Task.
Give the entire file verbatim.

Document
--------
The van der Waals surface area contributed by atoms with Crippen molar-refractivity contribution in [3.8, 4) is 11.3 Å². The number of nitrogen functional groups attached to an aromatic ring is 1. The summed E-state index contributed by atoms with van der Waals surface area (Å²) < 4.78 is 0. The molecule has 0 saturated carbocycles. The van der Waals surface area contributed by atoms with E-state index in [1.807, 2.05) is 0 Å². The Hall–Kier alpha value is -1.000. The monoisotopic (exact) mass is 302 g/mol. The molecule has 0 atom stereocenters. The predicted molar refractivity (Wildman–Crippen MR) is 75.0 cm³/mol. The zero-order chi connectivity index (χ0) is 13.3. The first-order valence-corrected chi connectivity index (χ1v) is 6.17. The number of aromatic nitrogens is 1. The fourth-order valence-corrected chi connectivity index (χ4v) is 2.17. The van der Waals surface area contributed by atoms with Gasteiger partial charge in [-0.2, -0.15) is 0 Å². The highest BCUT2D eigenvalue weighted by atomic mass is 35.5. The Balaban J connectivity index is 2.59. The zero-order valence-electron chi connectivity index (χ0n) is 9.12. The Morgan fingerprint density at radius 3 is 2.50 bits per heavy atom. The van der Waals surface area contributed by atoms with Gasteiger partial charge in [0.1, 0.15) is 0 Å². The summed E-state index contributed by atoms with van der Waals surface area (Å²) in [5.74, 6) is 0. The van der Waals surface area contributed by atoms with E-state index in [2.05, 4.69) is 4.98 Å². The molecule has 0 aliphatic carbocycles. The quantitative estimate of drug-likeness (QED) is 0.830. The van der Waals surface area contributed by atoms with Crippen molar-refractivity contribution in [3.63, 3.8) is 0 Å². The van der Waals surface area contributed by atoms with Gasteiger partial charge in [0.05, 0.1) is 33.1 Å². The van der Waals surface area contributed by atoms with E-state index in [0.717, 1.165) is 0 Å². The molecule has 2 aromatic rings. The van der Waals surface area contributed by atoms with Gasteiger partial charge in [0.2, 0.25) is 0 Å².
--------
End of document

The van der Waals surface area contributed by atoms with Crippen molar-refractivity contribution in [3.8, 4) is 11.3 Å². The number of nitrogen functional groups attached to an aromatic ring is 1. The summed E-state index contributed by atoms with van der Waals surface area (Å²) < 4.78 is 0. The molecule has 0 saturated carbocycles. The van der Waals surface area contributed by atoms with E-state index in [1.807, 2.05) is 0 Å². The Hall–Kier alpha value is -1.000. The monoisotopic (exact) mass is 302 g/mol. The molecule has 0 atom stereocenters. The predicted molar refractivity (Wildman–Crippen MR) is 75.0 cm³/mol. The zero-order chi connectivity index (χ0) is 13.3. The first-order valence-corrected chi connectivity index (χ1v) is 6.17. The number of aromatic nitrogens is 1. The fourth-order valence-corrected chi connectivity index (χ4v) is 2.17. The van der Waals surface area contributed by atoms with Gasteiger partial charge in [-0.2, -0.15) is 0 Å². The highest BCUT2D eigenvalue weighted by atomic mass is 35.5. The Balaban J connectivity index is 2.59. The zero-order valence-electron chi connectivity index (χ0n) is 9.12. The Morgan fingerprint density at radius 3 is 2.50 bits per heavy atom. The van der Waals surface area contributed by atoms with Gasteiger partial charge in [0.1, 0.15) is 0 Å². The summed E-state index contributed by atoms with van der Waals surface area (Å²) in [5.74, 6) is 0. The van der Waals surface area contributed by atoms with E-state index in [2.05, 4.69) is 4.98 Å². The molecule has 0 aliphatic carbocycles. The quantitative estimate of drug-likeness (QED) is 0.830. The van der Waals surface area contributed by atoms with Crippen molar-refractivity contribution in [3.63, 3.8) is 0 Å². The van der Waals surface area contributed by atoms with Gasteiger partial charge in [0.05, 0.1) is 33.1 Å². The van der Waals surface area contributed by atoms with E-state index in [0.717, 1.165) is 0 Å². The molecule has 2 aromatic rings. The van der Waals surface area contributed by atoms with Gasteiger partial charge in [0.2, 0.25) is 0 Å².